Moonflower Vine Book Review
Book Review by Ann Jonas, Tradebook Buyer - CSB/SJU Bookstores
this review was published in the St. Cloud Visitor
The Moonflower Vine by Jetta Carleton, HarperCollins Publishers, 2009
This remarkable novel, first published in 1962, was long-forgotten and out of print for many years. A few years ago author Jane Smiley brought attention to the book in her Thirteen Ways of Looking at the Novel when she included the title in her list of 100 great novels, along with the classics Wuthering Heights, Moby Dick, To Kill a Mockingbird and Anna Karenina. The book was brought back into print as a “Rediscovered Classic” by HarperCollins Publishers this spring, with Smiley contributing the foreword.
Set in rural Missouri in the early 1900s, The Moonflower Vine is the tale of the Matthew and Callie Soames family, who live a seemingly simple life with their four headstrong daughters. The book begins with an introduction to the family, as they all return as adults for their annual summer visit to the family farm. Jessica comes home from deep in the Ozarks, Leonie from a little town in Kansas and Mary Jo, the youngest, from New York. Their sister Mathy, the family rebel, has died in her late teens. Mary Jo, who critics have said probably most resembles the author, narrates this section of the book and states “Once we got there (to the farm) we were happy enough… No matter that our values differed now, that we had gone our separate ways; when we met like this on familiar ground, we enjoyed one another.” This section of the book is somewhat pastoral in nature, as Mary Jo remembers a simpler time, and culminates with the annual blooming of the moonflower vine.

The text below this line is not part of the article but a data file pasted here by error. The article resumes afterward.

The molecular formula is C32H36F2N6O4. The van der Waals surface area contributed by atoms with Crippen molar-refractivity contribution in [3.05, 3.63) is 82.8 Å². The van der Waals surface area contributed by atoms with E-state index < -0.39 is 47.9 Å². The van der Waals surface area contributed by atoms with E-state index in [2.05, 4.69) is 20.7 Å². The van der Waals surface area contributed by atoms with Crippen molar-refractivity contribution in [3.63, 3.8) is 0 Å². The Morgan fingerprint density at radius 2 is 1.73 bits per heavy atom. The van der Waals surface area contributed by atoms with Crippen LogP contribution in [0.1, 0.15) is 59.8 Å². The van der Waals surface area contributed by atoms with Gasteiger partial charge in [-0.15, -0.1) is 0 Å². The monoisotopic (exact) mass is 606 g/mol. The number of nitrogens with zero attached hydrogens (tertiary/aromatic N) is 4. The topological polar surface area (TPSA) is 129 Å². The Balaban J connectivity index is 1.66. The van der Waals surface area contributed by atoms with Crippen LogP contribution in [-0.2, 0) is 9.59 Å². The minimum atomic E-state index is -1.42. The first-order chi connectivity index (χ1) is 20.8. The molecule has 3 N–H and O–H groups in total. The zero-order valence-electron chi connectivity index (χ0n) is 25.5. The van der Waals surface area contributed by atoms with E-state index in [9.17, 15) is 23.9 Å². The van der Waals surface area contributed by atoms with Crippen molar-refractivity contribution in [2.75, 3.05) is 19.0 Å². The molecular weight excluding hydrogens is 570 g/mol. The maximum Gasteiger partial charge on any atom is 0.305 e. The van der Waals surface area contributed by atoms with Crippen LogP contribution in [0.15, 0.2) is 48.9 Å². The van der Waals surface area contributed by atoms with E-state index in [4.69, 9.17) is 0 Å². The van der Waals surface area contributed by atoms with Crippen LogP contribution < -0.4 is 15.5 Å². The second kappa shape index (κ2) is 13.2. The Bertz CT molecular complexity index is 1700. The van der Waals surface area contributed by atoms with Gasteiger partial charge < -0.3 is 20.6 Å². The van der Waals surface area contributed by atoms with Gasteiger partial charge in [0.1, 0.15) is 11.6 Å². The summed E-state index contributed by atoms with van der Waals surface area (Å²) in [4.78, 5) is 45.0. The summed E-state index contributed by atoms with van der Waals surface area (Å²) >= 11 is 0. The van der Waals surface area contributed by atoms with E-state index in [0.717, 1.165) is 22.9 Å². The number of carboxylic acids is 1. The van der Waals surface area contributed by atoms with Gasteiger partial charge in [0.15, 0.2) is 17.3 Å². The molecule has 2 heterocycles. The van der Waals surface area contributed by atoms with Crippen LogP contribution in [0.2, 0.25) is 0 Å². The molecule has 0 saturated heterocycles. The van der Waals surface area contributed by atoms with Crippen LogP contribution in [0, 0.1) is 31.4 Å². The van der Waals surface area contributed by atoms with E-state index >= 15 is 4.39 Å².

The story’s remaining sections are told from the point of view of each of the other family members, beginning with Jessica who marries a drifter and settles in southern Missouri; Matthew, a small town teacher and principal who struggles with his shortcomings, especially his attraction to the young girls he teaches; Mathy, the wild child who lives a passionate but short life; Leonie, who tries to be a good and dutiful daughter but has trouble finding her place in the world; and Callie, the quiet but strong matriarch who understands and loves her family, but bears her own secret. All of Carleton’s characters wrestle with morality--the family is a God-fearing Methodist household--as they deal with love, deception, unfaithfulness and forgiveness. Smiley writes in her book “The Moonflower Vine could have been a scandalous novel. But by presenting each character’s desire as a moral dilemma for that character and especially by consistently depicting the bonds of love that eventually hold the family together, she succeeds in arousing both empathy and sympathy in the readers.”
While the story-line is compelling, what makes this book so extraordinary is the beautiful way it is written. Carleton’s description of the landscape and setting is detailed, but not overly done. Her characters’ descriptions are exceptional, with a great feel for their emotions and weaknesses. Throughout the book, the language is exquisite. Readers will most certainly find themselves re-reading passages to fully appreciate the grace and beauty of the writing.
The Moonflower Vine was the only book published by Jetta Carleton, who worked as a schoolteacher, a radio copywriter in Kansas City, and a television advertising copywriter in New York City, before operating a small publishing house in New Mexico. It is an unforgettable and captivating portrayal of a heartland family and the bonds of love that hold it together.